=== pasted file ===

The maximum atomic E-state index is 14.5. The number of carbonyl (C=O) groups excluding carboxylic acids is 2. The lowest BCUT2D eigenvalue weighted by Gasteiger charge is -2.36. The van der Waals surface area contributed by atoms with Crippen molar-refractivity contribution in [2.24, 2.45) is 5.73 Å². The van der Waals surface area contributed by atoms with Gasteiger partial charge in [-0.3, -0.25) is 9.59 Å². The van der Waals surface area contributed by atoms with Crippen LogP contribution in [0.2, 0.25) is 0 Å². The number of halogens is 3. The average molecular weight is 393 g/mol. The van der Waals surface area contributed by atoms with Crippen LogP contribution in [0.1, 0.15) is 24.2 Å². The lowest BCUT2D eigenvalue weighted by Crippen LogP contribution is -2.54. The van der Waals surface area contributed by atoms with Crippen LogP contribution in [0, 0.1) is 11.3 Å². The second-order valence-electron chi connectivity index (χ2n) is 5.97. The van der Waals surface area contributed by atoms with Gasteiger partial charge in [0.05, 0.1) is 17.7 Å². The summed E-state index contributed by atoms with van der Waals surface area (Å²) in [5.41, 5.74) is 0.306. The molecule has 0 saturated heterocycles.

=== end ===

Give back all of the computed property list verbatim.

The maximum atomic E-state index is 14.5. The number of carbonyl (C=O) groups excluding carboxylic acids is 2. The lowest BCUT2D eigenvalue weighted by Gasteiger charge is -2.36. The van der Waals surface area contributed by atoms with Crippen molar-refractivity contribution in [2.24, 2.45) is 5.73 Å². The van der Waals surface area contributed by atoms with Gasteiger partial charge in [-0.3, -0.25) is 9.59 Å². The van der Waals surface area contributed by atoms with Crippen LogP contribution in [0.2, 0.25) is 0 Å². The number of halogens is 3. The average molecular weight is 393 g/mol. The van der Waals surface area contributed by atoms with Crippen LogP contribution in [0.1, 0.15) is 24.2 Å². The lowest BCUT2D eigenvalue weighted by Crippen LogP contribution is -2.54. The van der Waals surface area contributed by atoms with Crippen LogP contribution in [0, 0.1) is 11.3 Å². The second-order valence-electron chi connectivity index (χ2n) is 5.97. The van der Waals surface area contributed by atoms with Gasteiger partial charge in [0.05, 0.1) is 17.7 Å². The summed E-state index contributed by atoms with van der Waals surface area (Å²) in [5.41, 5.74) is 0.306. The molecule has 0 saturated heterocycles.